Caroline was overcome with love. Only two short years ago when she had come here to Wells Landing she had thought her life to be over, but now ... now she had more than she had ever dreamed.
She blinked back her tears of gratitude and happiness. "Danki, Esther."
"Gern gschehne." Esther handed Emma back, then moved behind the counter as a customer came into the bakery. "You'd better make sure that handsome young man puts your bed where you want it. Then come on back. We have a cake to bake for tomorrow."
"Jah," Caroline said, then rushed out the door to see to the delivery.
Andrew Fitch unloaded the last of the rails and the footboard for the bed he'd been asked to deliver and carried them around the back of the building to the living quarters Esther Lapp had indicated. At least now he was able to do his job without that blond-haired narrisch woman with the sleeping boppli in her arms.
Okay, so she wasn't really crazy, more like ... determined. Either way, he'd never forget the flash of defiance in her hazel eyes as she stood in front of him blocking the way.
For a minute, though, he thought perhaps his uncle had let his preoccupation get the better of him. Thankfully Esther had confirmed, and Andrew had breathed a sigh of relief.
He propped the pieces against the wall and smiled to himself.
"What is it that you find so pleasing?"
He jerked his head up, meeting that unforgettable hazel gaze. "Nix," he replied with a hidden smile.
She gave a curt nod, and Andrew wondered if she was always this ... guarded. He wasn't sure where the word came from, but there it was. Guarded. She watched him as if he were about to commit some heinous crime. Or discover all her secrets.
"I came to deliver the bed, to set it for use. That is all."
She watched him, the dark-haired baby on her hip. "I'm sorry. I wasn't expecting you." She deposited the baby in the playpen and started picking up the toys scattered all over the floor. The apartment wasn't messy, just lived in.
The baby started fussin' at being put down, pulling herself up and dancing around, seeking the woman's attention. She handed the child a blanket as a peace offering.
He'd like to ask if the child was indeed hers or if she was merely watching her for the mother. But it was too familiar a question to ask of this guarded angel. They were just so different was all. She had golden blond hair and hazel eyes, whereas the baby had dark hair and the most unusual gray-colored eyes, the likes of which he had never seen.
"My bedroom is the one on the left." As the woman said the words, a pink flush on her cheeks hinted to the intimacy of the statement.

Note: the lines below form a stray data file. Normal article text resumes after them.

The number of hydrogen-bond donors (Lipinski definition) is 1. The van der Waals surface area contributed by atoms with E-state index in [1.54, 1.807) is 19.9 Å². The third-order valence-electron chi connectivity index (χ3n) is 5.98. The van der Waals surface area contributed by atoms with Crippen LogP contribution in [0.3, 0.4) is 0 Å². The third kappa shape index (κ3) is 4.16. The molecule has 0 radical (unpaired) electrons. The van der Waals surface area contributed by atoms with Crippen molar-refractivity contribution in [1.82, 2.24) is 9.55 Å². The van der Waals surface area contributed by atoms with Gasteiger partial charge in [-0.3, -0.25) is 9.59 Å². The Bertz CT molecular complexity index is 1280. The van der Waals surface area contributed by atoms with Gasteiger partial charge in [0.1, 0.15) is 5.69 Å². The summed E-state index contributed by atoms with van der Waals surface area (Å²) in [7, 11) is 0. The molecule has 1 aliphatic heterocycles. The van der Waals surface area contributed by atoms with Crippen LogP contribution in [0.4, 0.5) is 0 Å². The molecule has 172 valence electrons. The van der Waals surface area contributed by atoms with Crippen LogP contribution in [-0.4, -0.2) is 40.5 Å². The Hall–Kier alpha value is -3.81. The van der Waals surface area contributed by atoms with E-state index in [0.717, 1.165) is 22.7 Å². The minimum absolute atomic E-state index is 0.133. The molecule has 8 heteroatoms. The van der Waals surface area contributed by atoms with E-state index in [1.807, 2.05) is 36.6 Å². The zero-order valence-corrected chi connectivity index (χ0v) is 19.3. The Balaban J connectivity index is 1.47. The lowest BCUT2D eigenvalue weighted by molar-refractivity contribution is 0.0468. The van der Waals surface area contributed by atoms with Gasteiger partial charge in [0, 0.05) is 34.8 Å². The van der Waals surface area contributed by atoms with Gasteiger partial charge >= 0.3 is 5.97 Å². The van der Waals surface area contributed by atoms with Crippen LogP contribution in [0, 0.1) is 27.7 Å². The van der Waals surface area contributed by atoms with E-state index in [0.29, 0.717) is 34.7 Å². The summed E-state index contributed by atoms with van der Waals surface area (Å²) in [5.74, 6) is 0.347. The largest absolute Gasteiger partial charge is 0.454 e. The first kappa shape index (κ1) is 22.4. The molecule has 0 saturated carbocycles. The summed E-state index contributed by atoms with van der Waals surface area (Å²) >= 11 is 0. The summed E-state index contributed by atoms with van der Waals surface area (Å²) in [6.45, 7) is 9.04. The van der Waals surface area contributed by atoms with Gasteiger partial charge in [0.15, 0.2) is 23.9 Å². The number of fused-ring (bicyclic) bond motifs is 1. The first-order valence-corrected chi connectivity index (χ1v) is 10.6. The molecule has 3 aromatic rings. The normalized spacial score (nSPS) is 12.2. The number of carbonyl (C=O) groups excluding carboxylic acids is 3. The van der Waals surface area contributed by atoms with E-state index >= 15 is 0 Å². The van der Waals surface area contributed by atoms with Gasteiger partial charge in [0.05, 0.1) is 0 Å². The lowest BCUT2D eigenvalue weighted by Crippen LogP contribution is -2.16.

"Esther asked that the old bed be taken away and the new one put in its place, jah?"
More pink. "That is fine."
"I think we started off wrong." Andrew straightened and tipped his hat to the woman. "Pleased to meet you. I'm Andrew Fitch. I just moved here from Missouri to help my onkle with his furniture business."
A hesitant smile flickered across her lips. "Gut to meet you, Andrew. I'm Caroline Hostetler. And this is Emma."
He allowed himself one last look, one last smile, then he went back to work.
Caroline lingered on the fringes, always watching but never in his way. He wasn't sure how he felt about her hovering. Was she interested or spying? Curious or distrustful? He'd probably never know.
What did it matter anyway? He shook away the thought and focused on the job at hand.
In no time at all he had the new bed set up and the old one loaded into the wagon.
"Hope to see you around, Caroline and Emma." He nodded toward the pair, and with no more reason to stay, he let himself out.
Andrew stepped into his uncle's furniture store, breathing in the earthy scent of wood mixed with furniture wax. It was a far cry from the smells of farming, but Andrew kept telling himself that he would get used to it.
He sighed. There was a lot in his world that he was trying to get used to, come to terms with, and all those other sayings that were clever disguises for "learn to keep living."
"Andrew? Is that you?"
Abe Fitch shuffled out of the back, wiping his stained hands on an equally soiled rag. Years of turning wood had left him stooped-shouldered. Though he had never married, Abe still wore the traditional beard of Amish men after they wed, a sure sign that he had passed his fortieth birthday. The hair on his chin was dark, streaked with gray, and almost as curly as the fuzzy hair on his head. "Did you get the bed all set up for Esther Lapp?"